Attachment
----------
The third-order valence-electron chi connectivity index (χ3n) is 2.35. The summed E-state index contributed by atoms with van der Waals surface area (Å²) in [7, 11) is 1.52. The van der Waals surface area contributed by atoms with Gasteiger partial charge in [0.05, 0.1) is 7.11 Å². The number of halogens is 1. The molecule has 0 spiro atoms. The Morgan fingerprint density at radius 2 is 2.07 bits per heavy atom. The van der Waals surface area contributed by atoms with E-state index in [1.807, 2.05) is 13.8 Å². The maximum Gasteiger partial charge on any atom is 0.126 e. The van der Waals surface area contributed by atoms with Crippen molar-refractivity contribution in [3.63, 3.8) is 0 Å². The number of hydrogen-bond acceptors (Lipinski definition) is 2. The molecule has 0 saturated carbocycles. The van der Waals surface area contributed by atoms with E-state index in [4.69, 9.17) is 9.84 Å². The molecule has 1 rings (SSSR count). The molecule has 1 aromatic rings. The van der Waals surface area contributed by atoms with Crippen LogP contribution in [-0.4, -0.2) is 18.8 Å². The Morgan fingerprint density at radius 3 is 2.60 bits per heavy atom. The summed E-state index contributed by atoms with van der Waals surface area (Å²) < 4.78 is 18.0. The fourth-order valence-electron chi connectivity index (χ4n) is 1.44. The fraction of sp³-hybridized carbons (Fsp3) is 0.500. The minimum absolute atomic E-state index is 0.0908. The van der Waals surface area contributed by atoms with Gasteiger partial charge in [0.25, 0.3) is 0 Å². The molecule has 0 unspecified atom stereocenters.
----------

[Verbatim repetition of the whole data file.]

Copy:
The third-order valence-electron chi connectivity index (χ3n) is 2.35. The summed E-state index contributed by atoms with van der Waals surface area (Å²) in [7, 11) is 1.52. The van der Waals surface area contributed by atoms with Gasteiger partial charge in [0.05, 0.1) is 7.11 Å². The number of halogens is 1. The molecule has 0 spiro atoms. The Morgan fingerprint density at radius 2 is 2.07 bits per heavy atom. The van der Waals surface area contributed by atoms with E-state index in [1.807, 2.05) is 13.8 Å². The maximum Gasteiger partial charge on any atom is 0.126 e. The van der Waals surface area contributed by atoms with Crippen molar-refractivity contribution in [3.63, 3.8) is 0 Å². The number of hydrogen-bond acceptors (Lipinski definition) is 2. The molecule has 0 saturated carbocycles. The van der Waals surface area contributed by atoms with E-state index in [4.69, 9.17) is 9.84 Å². The molecule has 1 rings (SSSR count). The molecule has 1 aromatic rings. The van der Waals surface area contributed by atoms with Crippen LogP contribution in [-0.4, -0.2) is 18.8 Å². The Morgan fingerprint density at radius 3 is 2.60 bits per heavy atom. The summed E-state index contributed by atoms with van der Waals surface area (Å²) < 4.78 is 18.0. The fourth-order valence-electron chi connectivity index (χ4n) is 1.44. The fraction of sp³-hybridized carbons (Fsp3) is 0.500. The minimum absolute atomic E-state index is 0.0908. The van der Waals surface area contributed by atoms with Gasteiger partial charge in [0.25, 0.3) is 0 Å². The molecule has 0 unspecified atom stereocenters.